My research background is in comparative politics and southern African politics,
with a long standing interest in political economy and the history of political thought
in terms of how these fields of study bear on our understanding of political transitions,
development, democratisation and the evolving nature of the postcolonial world. My
research has increasingly become focussed on Africa's changing role in the global
economy, in the context of the BRICS and emerging markets generally. Another area of
research I have been developing recently concerns comparative and theoretical aspects of
Anglo-American conservatism and its applicability to the study of postcolonial politics.
Specific research interest include: Africa's role in the global economy;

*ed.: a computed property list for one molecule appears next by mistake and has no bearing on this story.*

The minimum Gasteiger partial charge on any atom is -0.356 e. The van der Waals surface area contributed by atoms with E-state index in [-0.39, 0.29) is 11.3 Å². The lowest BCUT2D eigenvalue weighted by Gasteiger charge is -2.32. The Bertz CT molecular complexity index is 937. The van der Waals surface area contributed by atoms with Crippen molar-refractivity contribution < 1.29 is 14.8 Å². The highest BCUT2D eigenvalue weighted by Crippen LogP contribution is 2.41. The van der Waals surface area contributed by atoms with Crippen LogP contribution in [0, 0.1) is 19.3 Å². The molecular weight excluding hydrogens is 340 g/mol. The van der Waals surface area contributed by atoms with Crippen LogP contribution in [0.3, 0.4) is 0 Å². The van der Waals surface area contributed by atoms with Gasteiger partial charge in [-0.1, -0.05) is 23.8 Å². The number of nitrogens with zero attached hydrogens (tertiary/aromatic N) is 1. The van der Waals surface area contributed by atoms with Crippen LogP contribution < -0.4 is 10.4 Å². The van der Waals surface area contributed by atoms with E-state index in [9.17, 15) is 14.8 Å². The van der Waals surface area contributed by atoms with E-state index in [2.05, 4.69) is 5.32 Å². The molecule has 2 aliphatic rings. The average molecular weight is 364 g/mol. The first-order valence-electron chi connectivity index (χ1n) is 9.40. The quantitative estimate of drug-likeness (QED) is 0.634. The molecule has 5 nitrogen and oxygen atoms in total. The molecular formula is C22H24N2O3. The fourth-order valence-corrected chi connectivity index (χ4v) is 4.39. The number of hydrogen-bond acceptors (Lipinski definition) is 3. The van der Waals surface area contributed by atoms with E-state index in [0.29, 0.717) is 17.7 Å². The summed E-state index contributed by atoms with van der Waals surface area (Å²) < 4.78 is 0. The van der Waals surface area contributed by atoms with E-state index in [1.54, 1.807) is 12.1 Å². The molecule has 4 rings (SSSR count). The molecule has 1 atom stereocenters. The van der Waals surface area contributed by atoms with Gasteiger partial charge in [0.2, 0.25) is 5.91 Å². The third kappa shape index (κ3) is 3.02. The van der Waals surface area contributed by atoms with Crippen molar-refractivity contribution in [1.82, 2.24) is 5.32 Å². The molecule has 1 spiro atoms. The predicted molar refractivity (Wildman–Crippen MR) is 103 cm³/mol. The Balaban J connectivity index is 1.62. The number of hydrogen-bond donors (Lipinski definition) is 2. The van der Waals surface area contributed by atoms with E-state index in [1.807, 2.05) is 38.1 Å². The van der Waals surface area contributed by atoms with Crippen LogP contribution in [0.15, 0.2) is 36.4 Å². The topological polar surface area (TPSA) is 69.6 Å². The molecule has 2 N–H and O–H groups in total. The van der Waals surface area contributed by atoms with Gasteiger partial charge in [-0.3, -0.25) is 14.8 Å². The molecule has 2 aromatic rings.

state-business relations and their impact on development; the legacy of settler
colonialism; political transitions in Anglophone colonial contexts; the history of
capitalism in Southern Africa; corporate governance in developing countries; relations
between North and South in the global economy; conservatism and economic development.
Most of these research projects relate to my longstanding fascination with the
philosophical and political origins of development as a concept and the theoretical
debates on what constitutes progress and development as defined by orthodox and
post-development approaches to the subject.
Contributions to Books